Author Topic: Sbrinz  (Read 1472 times)

Offline Sailor Con Queso

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Sbrinz
« on: December 04, 2009, 07:01:47 PM »
I am trying to decide if I want to make a Sbrinz, an extra hard Swiss grating cheese. My recipe says it needs to age for AT LEAST 18 months. I have a Parmesan and a Romano that I will not open before they are one year old (October 2010), but 18 months might drive me crazy. I have not had Sbrinz, so is it really worth the extra long wait???
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Offline smilingcalico

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Re: Sbrinz
« Reply #1 on: January 02, 2011, 09:53:41 AM »
Wow, no replies yet. Looks like nobody has tried it yet. You could be the pioneer, Sailor.
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Offline jakobs

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Re: Sbrinz
« Reply #2 on: January 02, 2011, 03:46:03 PM »
I have never tasted one so I don't know if it is worth the extra waiting.
Could you share your recipe?

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   Jakob S.

Offline DeejayDebi

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Re: Sbrinz
« Reply #3 on: April 09, 2011, 11:03:20 PM »
Sailor do it! I know you love the Emmental style cheeses and this is a great cheese. It is dry and crumbly like a parmesan but with a bit of sweetness along with slight bite. It's really great grated on french onion soup, boiled ham and veggies, and a wonderful addition to a mac and cheese. It will be worth the wait.

Offline Boofer

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Re: Sbrinz
« Reply #4 on: August 29, 2014, 03:17:41 PM »
Hey, Ed, did you ever make the Sbrinz?

I was considering it and only found your posting and anutcanfly's make.

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Offline Anonymous

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Re: Sbrinz
« Reply #5 on: August 29, 2014, 07:52:38 PM »
I'm curious about this too. The recipe I saw called for a rice sized cut of 1/8". I find that a bit daunting as I always seem to break curds when I use a whisk to cut to 1/4".


Offline Alpkäserei

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Re: Sbrinz
« Reply #6 on: September 16, 2014, 04:40:47 PM »
Personally, I would rather have an Alpkäse than Sbrinz. They are really about the same thing, but Berner Alpkäse is a bit more easy to eat.

Also technically, you cannot make Sbrinz. That is a protected name, and you have to be on one of 50 some farms in Central Switzerland to legally make Sbrinz.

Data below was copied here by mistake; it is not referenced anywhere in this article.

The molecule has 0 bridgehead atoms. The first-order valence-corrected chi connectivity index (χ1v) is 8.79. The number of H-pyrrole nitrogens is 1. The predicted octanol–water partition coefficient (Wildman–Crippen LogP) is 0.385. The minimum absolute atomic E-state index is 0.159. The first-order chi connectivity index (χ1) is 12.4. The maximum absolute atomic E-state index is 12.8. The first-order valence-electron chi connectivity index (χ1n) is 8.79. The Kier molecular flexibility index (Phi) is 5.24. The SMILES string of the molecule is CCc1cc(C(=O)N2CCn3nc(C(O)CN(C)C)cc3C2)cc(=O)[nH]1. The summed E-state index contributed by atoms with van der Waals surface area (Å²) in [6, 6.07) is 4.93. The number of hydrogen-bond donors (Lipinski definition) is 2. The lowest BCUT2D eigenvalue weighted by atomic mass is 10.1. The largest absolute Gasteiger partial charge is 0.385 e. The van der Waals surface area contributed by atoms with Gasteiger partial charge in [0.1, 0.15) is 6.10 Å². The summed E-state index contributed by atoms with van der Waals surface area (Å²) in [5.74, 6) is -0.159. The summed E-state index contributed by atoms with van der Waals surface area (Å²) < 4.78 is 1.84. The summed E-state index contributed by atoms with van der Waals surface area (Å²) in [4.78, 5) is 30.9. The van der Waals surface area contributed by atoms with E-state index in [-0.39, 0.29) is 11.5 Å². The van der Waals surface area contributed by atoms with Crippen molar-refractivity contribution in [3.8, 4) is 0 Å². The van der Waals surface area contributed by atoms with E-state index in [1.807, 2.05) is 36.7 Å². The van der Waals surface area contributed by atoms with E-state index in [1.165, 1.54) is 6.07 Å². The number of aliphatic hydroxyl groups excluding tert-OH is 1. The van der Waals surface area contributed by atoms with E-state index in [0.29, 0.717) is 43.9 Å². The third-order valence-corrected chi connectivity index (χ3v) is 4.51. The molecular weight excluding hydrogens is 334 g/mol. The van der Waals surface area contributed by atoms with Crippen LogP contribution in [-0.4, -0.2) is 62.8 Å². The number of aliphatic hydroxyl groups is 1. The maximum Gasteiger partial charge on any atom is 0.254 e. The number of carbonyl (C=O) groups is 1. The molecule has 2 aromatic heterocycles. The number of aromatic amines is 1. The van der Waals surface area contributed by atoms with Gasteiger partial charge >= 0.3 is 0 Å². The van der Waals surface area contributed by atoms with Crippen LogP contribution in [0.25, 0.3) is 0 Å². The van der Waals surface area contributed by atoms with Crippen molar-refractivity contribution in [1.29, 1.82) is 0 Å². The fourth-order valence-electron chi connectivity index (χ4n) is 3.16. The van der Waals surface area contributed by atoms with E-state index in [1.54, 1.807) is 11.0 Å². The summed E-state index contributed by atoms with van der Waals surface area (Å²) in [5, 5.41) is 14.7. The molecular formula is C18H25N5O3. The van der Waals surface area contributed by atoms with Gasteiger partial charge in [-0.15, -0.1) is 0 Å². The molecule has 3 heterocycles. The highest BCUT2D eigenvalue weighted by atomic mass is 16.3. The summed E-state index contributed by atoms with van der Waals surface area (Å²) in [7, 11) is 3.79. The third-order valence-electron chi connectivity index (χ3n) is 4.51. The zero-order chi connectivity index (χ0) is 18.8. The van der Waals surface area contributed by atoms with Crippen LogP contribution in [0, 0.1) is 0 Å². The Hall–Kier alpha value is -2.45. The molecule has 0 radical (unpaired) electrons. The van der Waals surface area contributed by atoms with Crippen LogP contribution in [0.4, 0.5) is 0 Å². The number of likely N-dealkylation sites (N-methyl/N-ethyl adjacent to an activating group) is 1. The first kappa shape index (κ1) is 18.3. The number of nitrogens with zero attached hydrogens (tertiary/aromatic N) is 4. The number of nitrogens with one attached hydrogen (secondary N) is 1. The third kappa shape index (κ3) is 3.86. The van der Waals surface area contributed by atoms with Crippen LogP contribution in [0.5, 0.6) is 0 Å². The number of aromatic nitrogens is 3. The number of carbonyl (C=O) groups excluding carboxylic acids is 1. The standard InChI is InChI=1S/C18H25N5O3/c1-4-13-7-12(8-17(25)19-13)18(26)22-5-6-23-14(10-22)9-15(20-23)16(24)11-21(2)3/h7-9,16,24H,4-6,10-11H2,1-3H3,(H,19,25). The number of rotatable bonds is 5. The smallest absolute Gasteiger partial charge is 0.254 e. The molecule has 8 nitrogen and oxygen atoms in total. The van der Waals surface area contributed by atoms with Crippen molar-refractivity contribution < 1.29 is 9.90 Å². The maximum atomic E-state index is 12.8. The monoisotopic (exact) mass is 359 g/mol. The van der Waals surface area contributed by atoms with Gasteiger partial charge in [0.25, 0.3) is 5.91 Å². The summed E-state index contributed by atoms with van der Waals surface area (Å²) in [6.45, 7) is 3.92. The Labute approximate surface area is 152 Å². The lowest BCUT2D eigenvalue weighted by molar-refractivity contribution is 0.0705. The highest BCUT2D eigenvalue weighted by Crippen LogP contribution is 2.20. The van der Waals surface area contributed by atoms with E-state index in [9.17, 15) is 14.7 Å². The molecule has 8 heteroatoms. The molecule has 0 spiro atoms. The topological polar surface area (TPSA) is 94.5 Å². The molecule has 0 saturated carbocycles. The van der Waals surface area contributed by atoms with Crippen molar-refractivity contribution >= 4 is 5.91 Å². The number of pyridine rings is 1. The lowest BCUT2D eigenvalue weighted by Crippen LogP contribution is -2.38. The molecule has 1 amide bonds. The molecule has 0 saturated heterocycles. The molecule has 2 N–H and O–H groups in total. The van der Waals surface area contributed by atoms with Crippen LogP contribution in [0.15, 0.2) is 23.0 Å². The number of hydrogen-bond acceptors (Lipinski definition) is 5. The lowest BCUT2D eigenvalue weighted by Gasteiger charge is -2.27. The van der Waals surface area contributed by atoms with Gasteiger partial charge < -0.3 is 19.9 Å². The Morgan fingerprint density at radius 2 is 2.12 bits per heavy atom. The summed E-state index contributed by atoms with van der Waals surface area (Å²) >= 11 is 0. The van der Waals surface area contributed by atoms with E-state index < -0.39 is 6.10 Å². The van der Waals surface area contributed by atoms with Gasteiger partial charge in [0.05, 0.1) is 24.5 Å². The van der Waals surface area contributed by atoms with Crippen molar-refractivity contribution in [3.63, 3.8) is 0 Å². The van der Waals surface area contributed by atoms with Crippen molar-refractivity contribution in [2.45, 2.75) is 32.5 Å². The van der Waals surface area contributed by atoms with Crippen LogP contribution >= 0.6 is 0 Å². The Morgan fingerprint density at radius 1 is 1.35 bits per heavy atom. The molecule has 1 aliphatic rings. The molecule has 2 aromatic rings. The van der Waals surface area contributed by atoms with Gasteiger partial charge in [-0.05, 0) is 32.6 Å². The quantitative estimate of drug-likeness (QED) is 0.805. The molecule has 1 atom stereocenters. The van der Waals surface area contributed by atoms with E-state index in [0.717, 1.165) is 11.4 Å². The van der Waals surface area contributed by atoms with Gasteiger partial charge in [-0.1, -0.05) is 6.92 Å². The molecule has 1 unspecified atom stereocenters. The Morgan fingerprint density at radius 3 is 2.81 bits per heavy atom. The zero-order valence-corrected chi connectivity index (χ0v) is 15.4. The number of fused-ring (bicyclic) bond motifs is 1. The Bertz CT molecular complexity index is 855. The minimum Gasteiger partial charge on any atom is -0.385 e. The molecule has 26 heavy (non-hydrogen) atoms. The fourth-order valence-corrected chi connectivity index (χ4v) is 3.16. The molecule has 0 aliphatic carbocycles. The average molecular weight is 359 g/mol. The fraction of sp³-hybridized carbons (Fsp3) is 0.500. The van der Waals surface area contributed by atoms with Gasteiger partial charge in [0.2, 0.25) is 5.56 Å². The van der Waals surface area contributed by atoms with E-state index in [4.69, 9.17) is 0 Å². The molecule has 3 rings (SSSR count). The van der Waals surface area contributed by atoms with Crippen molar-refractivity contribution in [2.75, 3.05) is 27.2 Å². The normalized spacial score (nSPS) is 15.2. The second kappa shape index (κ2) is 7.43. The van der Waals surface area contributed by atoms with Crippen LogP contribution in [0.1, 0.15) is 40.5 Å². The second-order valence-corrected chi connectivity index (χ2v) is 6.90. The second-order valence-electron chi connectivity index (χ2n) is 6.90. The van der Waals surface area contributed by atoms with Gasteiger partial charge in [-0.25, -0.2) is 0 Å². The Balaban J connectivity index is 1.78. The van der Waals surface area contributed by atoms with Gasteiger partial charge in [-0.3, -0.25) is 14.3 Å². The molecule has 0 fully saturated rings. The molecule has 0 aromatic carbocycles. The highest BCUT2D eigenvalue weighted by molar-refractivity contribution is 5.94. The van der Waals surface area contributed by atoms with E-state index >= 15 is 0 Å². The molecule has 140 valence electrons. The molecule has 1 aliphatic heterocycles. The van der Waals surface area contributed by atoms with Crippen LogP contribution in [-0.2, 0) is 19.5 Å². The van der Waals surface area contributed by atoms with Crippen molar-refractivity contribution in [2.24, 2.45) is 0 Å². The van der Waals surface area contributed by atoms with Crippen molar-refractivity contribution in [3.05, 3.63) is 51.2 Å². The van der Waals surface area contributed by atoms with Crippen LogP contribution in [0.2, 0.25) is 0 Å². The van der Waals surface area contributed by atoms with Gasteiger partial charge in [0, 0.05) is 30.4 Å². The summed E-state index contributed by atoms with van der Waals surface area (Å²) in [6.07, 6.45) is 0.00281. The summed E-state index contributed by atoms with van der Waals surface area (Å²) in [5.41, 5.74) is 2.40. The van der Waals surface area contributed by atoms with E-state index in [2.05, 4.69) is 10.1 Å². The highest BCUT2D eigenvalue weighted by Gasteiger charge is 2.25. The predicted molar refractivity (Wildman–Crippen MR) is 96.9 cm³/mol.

And historically speaking, Sbrinz as it comes from Italy originally referred to Berner Alpkäse, which was for centuries traded over the Alps to Italy. Then the Central Swiss got in on the game later, and just adopted the name for themselves.

There is really very little difference between Berner Alpkäse and Sbrinz. The latter is cooked a little higher and so is drier and harder. There is no real advantage to this though, because the former can be aged up to 10 years (after which time it is too hard to eat).
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Online ArnaudForestier

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Re: Sbrinz
« Reply #7 on: September 16, 2014, 06:29:19 PM »
Umm....Berner Alpkäse...your killing me, Alp.  First Abondance in the press, virgin voyage reasonably well acquitted, and I can't wait for this thing to age out.  So it looks like a trip to gather up my orgy of mountain cheeses is going to have to tide me over...!

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Offline Alpkäserei

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Re: Sbrinz
« Reply #8 on: September 16, 2014, 07:55:35 PM »
Won't find this in the US. The AOP rules include a few specifications that make it illegal in the US -must be cooked over an open fire, must be aged on raw, untreated, unsanded wooden shelves, etc.

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Re: Sbrinz
« Reply #9 on: September 16, 2014, 09:45:07 PM »
My mistake, Alp.  I had thought I tried some not that long ago, actually in the cheese shop at Roth Kaese.  Now I wish I could recall what it was, as it was wonderful.  Thinking on some cheeses like this, this triggers me on Vacherin Fribourgeois, which I've not had since leaving Chicago.
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